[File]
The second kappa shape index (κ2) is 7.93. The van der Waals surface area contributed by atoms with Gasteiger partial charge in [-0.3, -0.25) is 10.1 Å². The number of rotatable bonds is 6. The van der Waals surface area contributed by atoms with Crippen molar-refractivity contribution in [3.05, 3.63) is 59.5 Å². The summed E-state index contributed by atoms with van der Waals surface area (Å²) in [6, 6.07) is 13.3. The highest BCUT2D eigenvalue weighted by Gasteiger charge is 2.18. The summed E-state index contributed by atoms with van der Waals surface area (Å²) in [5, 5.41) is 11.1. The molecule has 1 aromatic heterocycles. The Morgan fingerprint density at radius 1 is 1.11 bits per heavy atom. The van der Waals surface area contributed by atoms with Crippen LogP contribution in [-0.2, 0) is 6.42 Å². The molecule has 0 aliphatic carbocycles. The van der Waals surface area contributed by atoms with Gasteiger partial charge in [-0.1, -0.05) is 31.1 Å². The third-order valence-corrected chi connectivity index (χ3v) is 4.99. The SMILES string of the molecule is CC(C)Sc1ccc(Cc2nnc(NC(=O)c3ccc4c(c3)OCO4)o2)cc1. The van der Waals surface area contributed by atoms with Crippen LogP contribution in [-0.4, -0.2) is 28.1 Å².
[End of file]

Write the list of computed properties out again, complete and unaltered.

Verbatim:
The second kappa shape index (κ2) is 7.93. The van der Waals surface area contributed by atoms with Gasteiger partial charge in [-0.3, -0.25) is 10.1 Å². The number of rotatable bonds is 6. The van der Waals surface area contributed by atoms with Crippen molar-refractivity contribution in [3.05, 3.63) is 59.5 Å². The summed E-state index contributed by atoms with van der Waals surface area (Å²) in [6, 6.07) is 13.3. The highest BCUT2D eigenvalue weighted by Gasteiger charge is 2.18. The summed E-state index contributed by atoms with van der Waals surface area (Å²) in [5, 5.41) is 11.1. The molecule has 1 aromatic heterocycles. The Morgan fingerprint density at radius 1 is 1.11 bits per heavy atom. The van der Waals surface area contributed by atoms with Crippen LogP contribution in [-0.2, 0) is 6.42 Å². The molecule has 0 aliphatic carbocycles. The van der Waals surface area contributed by atoms with Gasteiger partial charge in [-0.1, -0.05) is 31.1 Å². The third-order valence-corrected chi connectivity index (χ3v) is 4.99. The SMILES string of the molecule is CC(C)Sc1ccc(Cc2nnc(NC(=O)c3ccc4c(c3)OCO4)o2)cc1. The van der Waals surface area contributed by atoms with Crippen LogP contribution in [-0.4, -0.2) is 28.1 Å².